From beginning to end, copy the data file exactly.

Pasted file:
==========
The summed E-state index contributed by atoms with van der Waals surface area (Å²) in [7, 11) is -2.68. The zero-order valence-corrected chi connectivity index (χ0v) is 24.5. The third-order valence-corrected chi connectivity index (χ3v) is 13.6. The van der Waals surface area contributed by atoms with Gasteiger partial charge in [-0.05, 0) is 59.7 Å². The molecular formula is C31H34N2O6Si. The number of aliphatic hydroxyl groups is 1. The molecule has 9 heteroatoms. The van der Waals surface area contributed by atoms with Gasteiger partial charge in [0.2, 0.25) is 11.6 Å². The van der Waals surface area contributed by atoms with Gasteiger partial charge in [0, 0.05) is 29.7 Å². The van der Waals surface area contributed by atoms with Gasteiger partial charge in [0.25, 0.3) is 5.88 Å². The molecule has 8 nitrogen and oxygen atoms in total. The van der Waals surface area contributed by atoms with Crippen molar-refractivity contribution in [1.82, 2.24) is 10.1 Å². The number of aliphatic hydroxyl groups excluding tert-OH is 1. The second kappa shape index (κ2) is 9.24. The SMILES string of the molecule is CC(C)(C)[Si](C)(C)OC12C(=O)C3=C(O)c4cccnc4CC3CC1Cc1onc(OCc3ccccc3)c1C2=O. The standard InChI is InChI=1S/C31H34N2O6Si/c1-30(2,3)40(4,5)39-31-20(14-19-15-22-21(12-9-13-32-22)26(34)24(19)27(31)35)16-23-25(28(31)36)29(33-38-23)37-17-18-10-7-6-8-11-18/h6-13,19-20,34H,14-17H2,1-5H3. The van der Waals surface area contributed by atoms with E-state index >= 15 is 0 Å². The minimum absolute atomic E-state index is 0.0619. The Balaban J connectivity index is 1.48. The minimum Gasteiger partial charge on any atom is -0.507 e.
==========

The summed E-state index contributed by atoms with van der Waals surface area (Å²) in [7, 11) is -2.68. The zero-order valence-corrected chi connectivity index (χ0v) is 24.5. The third-order valence-corrected chi connectivity index (χ3v) is 13.6. The van der Waals surface area contributed by atoms with Gasteiger partial charge in [-0.05, 0) is 59.7 Å². The molecular formula is C31H34N2O6Si. The number of aliphatic hydroxyl groups is 1. The molecule has 9 heteroatoms. The van der Waals surface area contributed by atoms with Gasteiger partial charge in [0.2, 0.25) is 11.6 Å². The van der Waals surface area contributed by atoms with Gasteiger partial charge in [0, 0.05) is 29.7 Å². The van der Waals surface area contributed by atoms with Gasteiger partial charge in [0.25, 0.3) is 5.88 Å². The molecule has 8 nitrogen and oxygen atoms in total. The van der Waals surface area contributed by atoms with Crippen molar-refractivity contribution in [1.82, 2.24) is 10.1 Å². The number of aliphatic hydroxyl groups excluding tert-OH is 1. The second kappa shape index (κ2) is 9.24. The SMILES string of the molecule is CC(C)(C)[Si](C)(C)OC12C(=O)C3=C(O)c4cccnc4CC3CC1Cc1onc(OCc3ccccc3)c1C2=O. The standard InChI is InChI=1S/C31H34N2O6Si/c1-30(2,3)40(4,5)39-31-20(14-19-15-22-21(12-9-13-32-22)26(34)24(19)27(31)35)16-23-25(28(31)36)29(33-38-23)37-17-18-10-7-6-8-11-18/h6-13,19-20,34H,14-17H2,1-5H3. The van der Waals surface area contributed by atoms with E-state index >= 15 is 0 Å². The minimum absolute atomic E-state index is 0.0619. The Balaban J connectivity index is 1.48. The minimum Gasteiger partial charge on any atom is -0.507 e.